But in closing arguments, a defense attorney likened the calculations used for damages to those of the 1994 lawsuit in which a jury awarded $2.7 million to a woman who was badly burned when she spilled a cup of hot coffee on herself.
"Ladies and gentlemen, they want a lot of money for this," the attorney said. "A lot of money. What's been written on the board is called a per diem analysis. ... How many days has it been since the accident? How many days for the rest of his life. And how much per day is that worth? That's what's been done here. That's how we get verdicts like in the McDonald's case with a cup of coffee."
The Boyles' attorney objected to the remark, but a judge allowed it. The couple had been seeking $458,000 in damages but were awarded $62,500.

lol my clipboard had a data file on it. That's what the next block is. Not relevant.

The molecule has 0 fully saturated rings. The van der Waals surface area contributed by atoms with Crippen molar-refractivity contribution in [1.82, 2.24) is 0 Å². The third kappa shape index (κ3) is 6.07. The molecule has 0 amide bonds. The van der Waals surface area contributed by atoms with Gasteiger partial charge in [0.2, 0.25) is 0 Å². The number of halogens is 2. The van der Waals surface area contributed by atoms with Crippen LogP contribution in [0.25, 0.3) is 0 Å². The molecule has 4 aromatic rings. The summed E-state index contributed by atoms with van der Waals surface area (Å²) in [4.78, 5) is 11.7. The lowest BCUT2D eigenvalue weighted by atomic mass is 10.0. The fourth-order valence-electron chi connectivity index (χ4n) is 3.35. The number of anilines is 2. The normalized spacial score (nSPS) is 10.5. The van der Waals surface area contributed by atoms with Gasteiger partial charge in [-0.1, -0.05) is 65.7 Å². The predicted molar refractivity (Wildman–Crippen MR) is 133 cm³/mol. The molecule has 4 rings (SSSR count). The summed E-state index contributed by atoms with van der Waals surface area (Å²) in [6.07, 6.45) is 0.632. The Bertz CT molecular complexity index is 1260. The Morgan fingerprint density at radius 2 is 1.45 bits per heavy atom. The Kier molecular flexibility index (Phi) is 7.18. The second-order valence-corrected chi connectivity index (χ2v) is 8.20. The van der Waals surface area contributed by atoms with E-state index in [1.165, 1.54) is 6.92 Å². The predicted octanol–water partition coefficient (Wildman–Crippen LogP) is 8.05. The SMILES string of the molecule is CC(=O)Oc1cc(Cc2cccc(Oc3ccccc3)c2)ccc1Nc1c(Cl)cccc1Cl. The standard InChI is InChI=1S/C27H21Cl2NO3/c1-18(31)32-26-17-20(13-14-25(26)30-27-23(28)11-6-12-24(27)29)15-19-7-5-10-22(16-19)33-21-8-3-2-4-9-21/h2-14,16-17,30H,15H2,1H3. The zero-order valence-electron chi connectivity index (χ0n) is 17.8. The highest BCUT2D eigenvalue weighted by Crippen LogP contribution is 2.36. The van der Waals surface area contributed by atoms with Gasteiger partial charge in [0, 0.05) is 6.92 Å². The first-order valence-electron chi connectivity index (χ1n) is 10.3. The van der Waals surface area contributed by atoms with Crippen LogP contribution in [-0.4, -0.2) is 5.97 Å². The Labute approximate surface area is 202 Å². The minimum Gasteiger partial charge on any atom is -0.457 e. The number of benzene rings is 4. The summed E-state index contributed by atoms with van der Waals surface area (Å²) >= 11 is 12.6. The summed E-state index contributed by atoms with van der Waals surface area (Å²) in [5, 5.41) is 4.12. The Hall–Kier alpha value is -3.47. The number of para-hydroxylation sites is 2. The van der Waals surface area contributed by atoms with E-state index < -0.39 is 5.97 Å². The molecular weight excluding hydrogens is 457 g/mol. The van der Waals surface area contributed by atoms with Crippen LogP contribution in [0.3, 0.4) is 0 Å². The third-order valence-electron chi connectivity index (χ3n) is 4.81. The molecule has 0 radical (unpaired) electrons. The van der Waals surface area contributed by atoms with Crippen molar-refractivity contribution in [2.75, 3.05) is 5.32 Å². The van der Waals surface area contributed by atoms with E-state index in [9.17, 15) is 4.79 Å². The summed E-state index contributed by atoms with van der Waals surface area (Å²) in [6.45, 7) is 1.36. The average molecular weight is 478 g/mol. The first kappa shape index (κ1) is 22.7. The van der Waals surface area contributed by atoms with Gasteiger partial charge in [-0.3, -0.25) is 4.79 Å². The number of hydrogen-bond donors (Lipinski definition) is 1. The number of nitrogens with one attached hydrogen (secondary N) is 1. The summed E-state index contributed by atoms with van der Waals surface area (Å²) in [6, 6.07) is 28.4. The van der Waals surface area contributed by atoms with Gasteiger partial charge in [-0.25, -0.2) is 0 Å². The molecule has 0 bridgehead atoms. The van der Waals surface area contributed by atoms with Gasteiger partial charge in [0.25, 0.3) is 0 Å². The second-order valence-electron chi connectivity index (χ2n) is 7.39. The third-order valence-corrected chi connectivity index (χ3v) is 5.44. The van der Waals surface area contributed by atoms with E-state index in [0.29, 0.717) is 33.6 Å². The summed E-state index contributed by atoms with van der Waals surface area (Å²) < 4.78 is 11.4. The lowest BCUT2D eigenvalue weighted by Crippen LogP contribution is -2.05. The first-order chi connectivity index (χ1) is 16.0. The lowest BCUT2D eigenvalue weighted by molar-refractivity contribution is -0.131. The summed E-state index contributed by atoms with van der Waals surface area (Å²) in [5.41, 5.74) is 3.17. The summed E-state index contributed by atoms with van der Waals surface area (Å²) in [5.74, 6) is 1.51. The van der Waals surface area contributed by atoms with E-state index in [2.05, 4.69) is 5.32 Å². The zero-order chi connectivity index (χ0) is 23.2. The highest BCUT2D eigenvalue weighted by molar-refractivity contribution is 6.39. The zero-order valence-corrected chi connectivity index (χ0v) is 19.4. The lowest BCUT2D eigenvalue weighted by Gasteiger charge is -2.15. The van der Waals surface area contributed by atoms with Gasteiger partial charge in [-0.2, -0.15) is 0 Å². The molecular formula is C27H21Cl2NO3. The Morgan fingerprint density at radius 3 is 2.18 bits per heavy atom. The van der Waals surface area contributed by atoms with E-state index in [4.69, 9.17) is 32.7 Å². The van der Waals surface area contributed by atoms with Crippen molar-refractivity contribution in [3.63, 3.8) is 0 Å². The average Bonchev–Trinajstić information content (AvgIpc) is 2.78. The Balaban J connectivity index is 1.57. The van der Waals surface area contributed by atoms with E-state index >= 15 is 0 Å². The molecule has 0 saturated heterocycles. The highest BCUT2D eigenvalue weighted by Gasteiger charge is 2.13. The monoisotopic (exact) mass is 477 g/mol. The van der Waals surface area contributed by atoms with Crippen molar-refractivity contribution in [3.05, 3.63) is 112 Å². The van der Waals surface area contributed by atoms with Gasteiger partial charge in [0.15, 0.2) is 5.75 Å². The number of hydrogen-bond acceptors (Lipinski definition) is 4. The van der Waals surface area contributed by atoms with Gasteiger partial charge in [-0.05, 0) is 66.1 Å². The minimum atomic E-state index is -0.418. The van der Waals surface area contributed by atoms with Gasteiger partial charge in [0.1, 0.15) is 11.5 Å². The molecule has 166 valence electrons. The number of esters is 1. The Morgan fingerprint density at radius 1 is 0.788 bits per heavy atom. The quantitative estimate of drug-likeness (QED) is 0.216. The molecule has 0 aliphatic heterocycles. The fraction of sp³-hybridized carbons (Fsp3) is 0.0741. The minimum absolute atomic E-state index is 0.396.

In the opinion written by Chief Justice Christine Durham, the Utah Supreme Court focused on the "cultural context" of the McDonald's lawsuit, pointing out that it had been mocked on late-night shows and parodied on "Seinfeld," but was generally misunderstood by the public.
"In U.S. popular culture, the case has come to symbolize greedy plaintiffs and lawyers who file frivolous lawsuits and win hugely excessive sums in a broken legal system," the court wrote.
The court called ordering a new trial an "extreme remedy," but said there would have been a "reasonable likelihood of a more favorable verdict" for the Boyles had the comment not been made.